Mandatory Reporting Was Supposed to Stop Severe Child Abuse. It Punishes Poor Families Instead.


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By Mike Hixenbaugh and Suzy Khimm, NBC News, and Agnel Philip, ProPublica

After the Sandusky child abuse scandal rocked Pennsylvania, the state required more professionals to report suspected child abuse. That led to a strained child welfare system and more unsubstantiated reports against low-income families.

April Lee believes a call from a mandatory reporter triggered an investigation that resulted in her kids being taken away.(Stephanie Mei-Ling)

More than a decade before the Penn State University child sex abuse scandal broke, an assistant football coach told his supervisors that he had seen Jerry Sandusky molesting a young boy in the shower. When this was revealed during Sandusky’s criminal trial in 2012, it prompted public outcry: Why hadn’t anyone reported the abuse sooner?

In response, Pennsylvania lawmakers enacted sweeping reforms to prevent anything like it from ever happening again.

Most notably, they expanded the list of professionals required to report it when they suspect a child might be in danger, broadened the definition for what constitutes abuse and increased the criminal penalties for those who fail to report.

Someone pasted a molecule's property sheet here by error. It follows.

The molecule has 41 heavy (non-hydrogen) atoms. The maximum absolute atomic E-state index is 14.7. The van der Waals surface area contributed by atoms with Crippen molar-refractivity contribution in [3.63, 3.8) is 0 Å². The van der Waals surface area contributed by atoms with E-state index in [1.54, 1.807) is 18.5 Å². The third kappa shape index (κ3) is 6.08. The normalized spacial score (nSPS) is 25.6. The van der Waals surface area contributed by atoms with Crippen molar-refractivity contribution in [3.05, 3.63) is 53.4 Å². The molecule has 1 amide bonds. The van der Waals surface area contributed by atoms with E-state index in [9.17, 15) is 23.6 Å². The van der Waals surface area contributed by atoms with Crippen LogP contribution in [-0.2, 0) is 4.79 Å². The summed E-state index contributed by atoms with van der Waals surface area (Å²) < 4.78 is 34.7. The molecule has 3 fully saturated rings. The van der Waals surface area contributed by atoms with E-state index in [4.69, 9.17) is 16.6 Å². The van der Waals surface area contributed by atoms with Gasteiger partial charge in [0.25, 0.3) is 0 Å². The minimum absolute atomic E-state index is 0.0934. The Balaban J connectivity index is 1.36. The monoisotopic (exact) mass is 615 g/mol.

A flood of unfounded reports followed, overwhelming state and local child protection agencies. The vast expansion of the child protection dragnet ensnared tens of thousands of innocent parents, disproportionately affecting families of color living in poverty. While the unintended and costly consequences are clear, there’s no proof that the reforms have prevented the most serious abuse cases, an NBC News and ProPublica investigation found.

Instead, data and child welfare experts suggest the changes may have done the opposite.

The number of Pennsylvania children found to have been abused so severely that they died or were nearly killed has gone up almost every year since — from 96 in 2014 to 194 in 2021, according to state data. State child welfare officials say more vigilance in documenting severe cases of abuse likely contributed to the increase. But child safety advocates and researchers raised concerns that the surge of unfounded reports has overburdened the system, making it harder to identify and protect children who are truly in danger.

Check out the rest of the article.

Black Americans have also been unfairly punished for protesting.

More breaking news here.

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